January is Glaucoma Awareness Month

As we have shared before, glaucoma cases continue to rise here in the U.S., as well as in other parts of the world. New estimates from the National Eye Institute suggest as many as 4 million people in the U.S. suffer from this eye disease and that half of those individuals aren’t even aware of it.


Prevent Blindness America expects these numbers to continue to grow as America’s population of older adults increases. And as the number of glaucoma cases grow, so does the cost of treatment. Glaucoma is said to cost about $5.8 billion annually, with individuals paying as much as $2,170 for treatment. Since January is Glaucoma Awareness Month, it’s time once again to help your patients understand whether or not they are at risk of developing this condition, which is the second leading cause of blindness in the world, and what they can do to prevent it.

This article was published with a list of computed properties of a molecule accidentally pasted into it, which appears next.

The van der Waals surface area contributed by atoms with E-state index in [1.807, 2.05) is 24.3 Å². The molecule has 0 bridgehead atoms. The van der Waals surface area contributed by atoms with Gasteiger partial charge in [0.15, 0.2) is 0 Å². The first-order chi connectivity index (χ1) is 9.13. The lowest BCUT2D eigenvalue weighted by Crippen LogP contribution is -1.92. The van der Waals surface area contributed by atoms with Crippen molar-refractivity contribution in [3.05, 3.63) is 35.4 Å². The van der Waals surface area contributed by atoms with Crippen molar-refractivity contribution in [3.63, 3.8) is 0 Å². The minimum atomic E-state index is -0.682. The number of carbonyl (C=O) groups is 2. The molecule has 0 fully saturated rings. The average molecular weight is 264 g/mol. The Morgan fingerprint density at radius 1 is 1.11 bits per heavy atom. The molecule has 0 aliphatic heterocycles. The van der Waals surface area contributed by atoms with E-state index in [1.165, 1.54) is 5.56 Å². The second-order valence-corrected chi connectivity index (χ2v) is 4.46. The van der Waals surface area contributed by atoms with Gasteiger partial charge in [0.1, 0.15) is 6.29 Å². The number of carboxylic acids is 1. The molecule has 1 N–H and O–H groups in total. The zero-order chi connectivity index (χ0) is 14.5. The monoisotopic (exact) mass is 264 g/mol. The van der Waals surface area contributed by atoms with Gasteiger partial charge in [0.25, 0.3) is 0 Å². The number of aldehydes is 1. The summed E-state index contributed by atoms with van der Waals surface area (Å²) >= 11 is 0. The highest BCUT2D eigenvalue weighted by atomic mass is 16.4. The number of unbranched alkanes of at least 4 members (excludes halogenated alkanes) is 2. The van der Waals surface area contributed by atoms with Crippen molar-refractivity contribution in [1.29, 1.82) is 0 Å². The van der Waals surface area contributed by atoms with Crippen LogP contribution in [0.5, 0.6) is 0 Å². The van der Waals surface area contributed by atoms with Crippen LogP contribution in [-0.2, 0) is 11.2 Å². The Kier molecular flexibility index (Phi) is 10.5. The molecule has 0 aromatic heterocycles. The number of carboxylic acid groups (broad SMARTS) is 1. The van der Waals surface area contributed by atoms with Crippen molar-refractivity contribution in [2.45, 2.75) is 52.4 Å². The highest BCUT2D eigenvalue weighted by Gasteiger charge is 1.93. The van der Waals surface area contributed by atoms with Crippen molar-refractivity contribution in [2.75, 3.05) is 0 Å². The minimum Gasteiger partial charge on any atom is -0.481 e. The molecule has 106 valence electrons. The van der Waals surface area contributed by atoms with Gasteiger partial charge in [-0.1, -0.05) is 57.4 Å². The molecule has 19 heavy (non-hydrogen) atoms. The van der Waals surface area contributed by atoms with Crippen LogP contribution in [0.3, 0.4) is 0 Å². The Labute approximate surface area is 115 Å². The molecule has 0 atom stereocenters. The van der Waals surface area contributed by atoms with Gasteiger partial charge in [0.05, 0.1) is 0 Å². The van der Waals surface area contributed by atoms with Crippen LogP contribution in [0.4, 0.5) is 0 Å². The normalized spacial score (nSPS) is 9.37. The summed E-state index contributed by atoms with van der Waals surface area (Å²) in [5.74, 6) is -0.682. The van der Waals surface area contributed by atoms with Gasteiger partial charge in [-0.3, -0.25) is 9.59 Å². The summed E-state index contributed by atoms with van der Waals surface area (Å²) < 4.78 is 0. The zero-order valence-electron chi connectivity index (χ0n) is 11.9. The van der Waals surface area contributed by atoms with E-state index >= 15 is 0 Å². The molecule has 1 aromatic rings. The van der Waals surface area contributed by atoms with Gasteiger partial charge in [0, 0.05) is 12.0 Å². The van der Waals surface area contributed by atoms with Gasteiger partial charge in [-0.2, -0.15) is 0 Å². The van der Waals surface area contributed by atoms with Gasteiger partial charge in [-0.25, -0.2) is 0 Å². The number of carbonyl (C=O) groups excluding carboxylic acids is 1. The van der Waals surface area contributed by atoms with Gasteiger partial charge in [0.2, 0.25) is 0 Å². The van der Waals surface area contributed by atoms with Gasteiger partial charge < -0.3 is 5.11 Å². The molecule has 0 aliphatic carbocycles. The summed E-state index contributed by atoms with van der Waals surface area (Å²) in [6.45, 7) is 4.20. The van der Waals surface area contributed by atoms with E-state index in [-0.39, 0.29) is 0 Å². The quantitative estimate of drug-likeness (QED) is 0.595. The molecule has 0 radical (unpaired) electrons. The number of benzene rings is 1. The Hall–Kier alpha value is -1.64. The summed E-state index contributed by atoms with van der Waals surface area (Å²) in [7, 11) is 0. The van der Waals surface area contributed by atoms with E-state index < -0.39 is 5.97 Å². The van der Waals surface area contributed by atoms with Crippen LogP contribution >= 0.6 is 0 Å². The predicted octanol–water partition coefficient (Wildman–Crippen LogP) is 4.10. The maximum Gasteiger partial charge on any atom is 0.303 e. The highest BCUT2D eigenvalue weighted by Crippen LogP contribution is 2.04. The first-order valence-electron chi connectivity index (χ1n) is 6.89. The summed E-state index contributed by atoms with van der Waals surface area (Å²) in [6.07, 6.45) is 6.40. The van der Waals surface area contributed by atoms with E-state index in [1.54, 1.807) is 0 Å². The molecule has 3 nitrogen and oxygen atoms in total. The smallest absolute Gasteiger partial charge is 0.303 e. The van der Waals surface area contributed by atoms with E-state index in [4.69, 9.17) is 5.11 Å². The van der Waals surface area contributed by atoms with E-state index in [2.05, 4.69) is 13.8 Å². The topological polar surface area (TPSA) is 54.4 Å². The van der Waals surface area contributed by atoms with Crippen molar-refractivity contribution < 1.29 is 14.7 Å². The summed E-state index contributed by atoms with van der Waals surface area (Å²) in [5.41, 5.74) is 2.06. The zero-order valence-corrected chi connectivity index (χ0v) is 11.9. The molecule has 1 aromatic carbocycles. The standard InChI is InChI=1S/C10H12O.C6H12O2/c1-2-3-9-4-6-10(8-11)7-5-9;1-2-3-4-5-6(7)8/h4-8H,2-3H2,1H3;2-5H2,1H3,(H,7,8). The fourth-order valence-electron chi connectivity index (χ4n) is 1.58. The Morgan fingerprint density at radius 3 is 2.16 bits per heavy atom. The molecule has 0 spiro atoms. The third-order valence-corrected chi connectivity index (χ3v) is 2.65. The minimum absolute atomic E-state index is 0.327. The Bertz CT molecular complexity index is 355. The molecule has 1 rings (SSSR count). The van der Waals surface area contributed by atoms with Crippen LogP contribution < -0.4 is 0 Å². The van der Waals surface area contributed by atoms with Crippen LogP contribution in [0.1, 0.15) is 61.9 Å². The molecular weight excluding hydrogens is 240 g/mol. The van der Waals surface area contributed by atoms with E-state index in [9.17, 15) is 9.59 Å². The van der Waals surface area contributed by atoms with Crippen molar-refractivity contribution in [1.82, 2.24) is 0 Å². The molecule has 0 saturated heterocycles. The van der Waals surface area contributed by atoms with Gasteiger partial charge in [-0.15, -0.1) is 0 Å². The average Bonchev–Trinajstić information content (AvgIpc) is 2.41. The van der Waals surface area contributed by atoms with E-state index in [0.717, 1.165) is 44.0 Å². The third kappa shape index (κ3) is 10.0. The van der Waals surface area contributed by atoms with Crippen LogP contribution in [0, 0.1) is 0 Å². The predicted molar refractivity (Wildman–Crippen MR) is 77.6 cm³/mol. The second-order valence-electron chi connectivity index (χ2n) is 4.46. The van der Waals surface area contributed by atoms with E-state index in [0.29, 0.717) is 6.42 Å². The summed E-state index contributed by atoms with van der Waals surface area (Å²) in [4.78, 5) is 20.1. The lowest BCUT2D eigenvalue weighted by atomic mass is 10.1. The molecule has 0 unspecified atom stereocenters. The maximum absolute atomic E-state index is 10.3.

ultra-widefield retinal imaging

Below are a few facts patients should be aware of regarding glaucoma:


  • – Typically, there are symptoms of glaucoma. Vision loss is first experienced in peripheral vision and is usually noticed once the condition becomes severe.
  • – There are two main types of glaucoma, open-angle and angle-closure. Open-angle glaucoma accounts for 90 percent of cases and is a result of increased eye pressure caused by drainage canals that clog slowly. Angle-closure glaucoma occurs when drainage canals are blocked and cause a sudden increase in intraocular pressure.
  • – Those at risk for developing glaucoma include individuals over 40; those of African or Afro-Caribbean descent; those with a family history of the disease; diabetics; people who are very nearsighted; and those who have used steroid medications for extended time frames. Also, those who have had an eye surgery or eye injury have a greater risk of developing secondary glaucoma.


The best way to prevent glaucoma or diagnose the disease in its earliest stages is through routine, comprehensive eye exams that include optic nerve and retinal imaging. Optos’ non-mydriatic ultra-widefield retinal imaging devices offer practitioners the ability to take images from the central pole-to-periphery of up to 200 degrees of the retina in one capture. Contact us today to learn more about bringing our technology into your practice.